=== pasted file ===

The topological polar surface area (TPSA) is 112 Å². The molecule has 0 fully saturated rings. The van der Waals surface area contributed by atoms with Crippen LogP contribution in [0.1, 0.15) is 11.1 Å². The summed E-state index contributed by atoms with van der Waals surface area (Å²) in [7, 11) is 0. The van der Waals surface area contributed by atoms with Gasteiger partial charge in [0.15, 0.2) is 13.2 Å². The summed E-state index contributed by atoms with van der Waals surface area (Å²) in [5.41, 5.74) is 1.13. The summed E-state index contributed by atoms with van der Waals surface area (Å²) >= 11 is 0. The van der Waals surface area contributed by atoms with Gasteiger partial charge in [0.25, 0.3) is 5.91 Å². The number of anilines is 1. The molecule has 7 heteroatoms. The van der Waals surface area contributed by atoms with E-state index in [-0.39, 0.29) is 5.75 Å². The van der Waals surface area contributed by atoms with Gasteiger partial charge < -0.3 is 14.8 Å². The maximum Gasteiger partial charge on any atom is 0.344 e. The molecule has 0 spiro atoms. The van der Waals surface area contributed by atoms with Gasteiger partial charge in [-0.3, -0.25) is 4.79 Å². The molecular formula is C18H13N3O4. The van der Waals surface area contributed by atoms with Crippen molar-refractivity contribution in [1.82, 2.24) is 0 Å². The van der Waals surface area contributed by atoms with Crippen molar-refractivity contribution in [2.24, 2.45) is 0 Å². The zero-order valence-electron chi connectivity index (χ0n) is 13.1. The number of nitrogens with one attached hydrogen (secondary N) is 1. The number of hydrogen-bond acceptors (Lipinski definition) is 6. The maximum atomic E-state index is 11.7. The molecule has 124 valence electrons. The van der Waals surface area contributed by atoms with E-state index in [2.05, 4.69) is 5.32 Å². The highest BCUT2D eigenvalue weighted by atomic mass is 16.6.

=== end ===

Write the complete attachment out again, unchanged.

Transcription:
The topological polar surface area (TPSA) is 112 Å². The molecule has 0 fully saturated rings. The van der Waals surface area contributed by atoms with Crippen LogP contribution in [0.1, 0.15) is 11.1 Å². The summed E-state index contributed by atoms with van der Waals surface area (Å²) in [7, 11) is 0. The van der Waals surface area contributed by atoms with Gasteiger partial charge in [0.15, 0.2) is 13.2 Å². The summed E-state index contributed by atoms with van der Waals surface area (Å²) in [5.41, 5.74) is 1.13. The summed E-state index contributed by atoms with van der Waals surface area (Å²) >= 11 is 0. The van der Waals surface area contributed by atoms with Gasteiger partial charge in [0.25, 0.3) is 5.91 Å². The number of anilines is 1. The molecule has 7 heteroatoms. The van der Waals surface area contributed by atoms with E-state index in [-0.39, 0.29) is 5.75 Å². The van der Waals surface area contributed by atoms with Gasteiger partial charge < -0.3 is 14.8 Å². The maximum Gasteiger partial charge on any atom is 0.344 e. The molecule has 0 spiro atoms. The van der Waals surface area contributed by atoms with Gasteiger partial charge in [-0.3, -0.25) is 4.79 Å². The molecular formula is C18H13N3O4. The van der Waals surface area contributed by atoms with Crippen molar-refractivity contribution in [1.82, 2.24) is 0 Å². The van der Waals surface area contributed by atoms with Crippen molar-refractivity contribution in [2.24, 2.45) is 0 Å². The zero-order valence-electron chi connectivity index (χ0n) is 13.1. The number of nitrogens with one attached hydrogen (secondary N) is 1. The number of hydrogen-bond acceptors (Lipinski definition) is 6. The maximum atomic E-state index is 11.7. The molecule has 124 valence electrons. The van der Waals surface area contributed by atoms with E-state index in [2.05, 4.69) is 5.32 Å². The highest BCUT2D eigenvalue weighted by atomic mass is 16.6.